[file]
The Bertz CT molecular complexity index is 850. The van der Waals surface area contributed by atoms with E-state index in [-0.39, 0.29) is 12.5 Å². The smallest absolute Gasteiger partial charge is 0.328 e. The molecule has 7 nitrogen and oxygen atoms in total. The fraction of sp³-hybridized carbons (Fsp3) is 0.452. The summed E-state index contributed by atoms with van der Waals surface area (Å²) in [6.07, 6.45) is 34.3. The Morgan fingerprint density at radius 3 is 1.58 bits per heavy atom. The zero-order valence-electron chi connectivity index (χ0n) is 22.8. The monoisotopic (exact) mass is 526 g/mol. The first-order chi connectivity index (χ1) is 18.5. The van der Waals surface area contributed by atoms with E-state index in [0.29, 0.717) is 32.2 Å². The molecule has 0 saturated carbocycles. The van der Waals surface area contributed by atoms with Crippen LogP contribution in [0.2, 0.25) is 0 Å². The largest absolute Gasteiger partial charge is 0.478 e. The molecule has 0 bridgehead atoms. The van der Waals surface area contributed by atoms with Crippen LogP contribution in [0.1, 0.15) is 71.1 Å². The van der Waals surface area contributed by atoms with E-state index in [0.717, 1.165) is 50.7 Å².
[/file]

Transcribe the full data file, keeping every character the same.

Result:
The Bertz CT molecular complexity index is 850. The van der Waals surface area contributed by atoms with E-state index in [-0.39, 0.29) is 12.5 Å². The smallest absolute Gasteiger partial charge is 0.328 e. The molecule has 7 nitrogen and oxygen atoms in total. The fraction of sp³-hybridized carbons (Fsp3) is 0.452. The summed E-state index contributed by atoms with van der Waals surface area (Å²) in [6.07, 6.45) is 34.3. The Morgan fingerprint density at radius 3 is 1.58 bits per heavy atom. The zero-order valence-electron chi connectivity index (χ0n) is 22.8. The monoisotopic (exact) mass is 526 g/mol. The first-order chi connectivity index (χ1) is 18.5. The van der Waals surface area contributed by atoms with E-state index in [0.29, 0.717) is 32.2 Å². The molecule has 0 saturated carbocycles. The van der Waals surface area contributed by atoms with Crippen LogP contribution in [0.2, 0.25) is 0 Å². The largest absolute Gasteiger partial charge is 0.478 e. The molecule has 0 bridgehead atoms. The van der Waals surface area contributed by atoms with Crippen LogP contribution in [0.1, 0.15) is 71.1 Å². The van der Waals surface area contributed by atoms with E-state index in [0.717, 1.165) is 50.7 Å².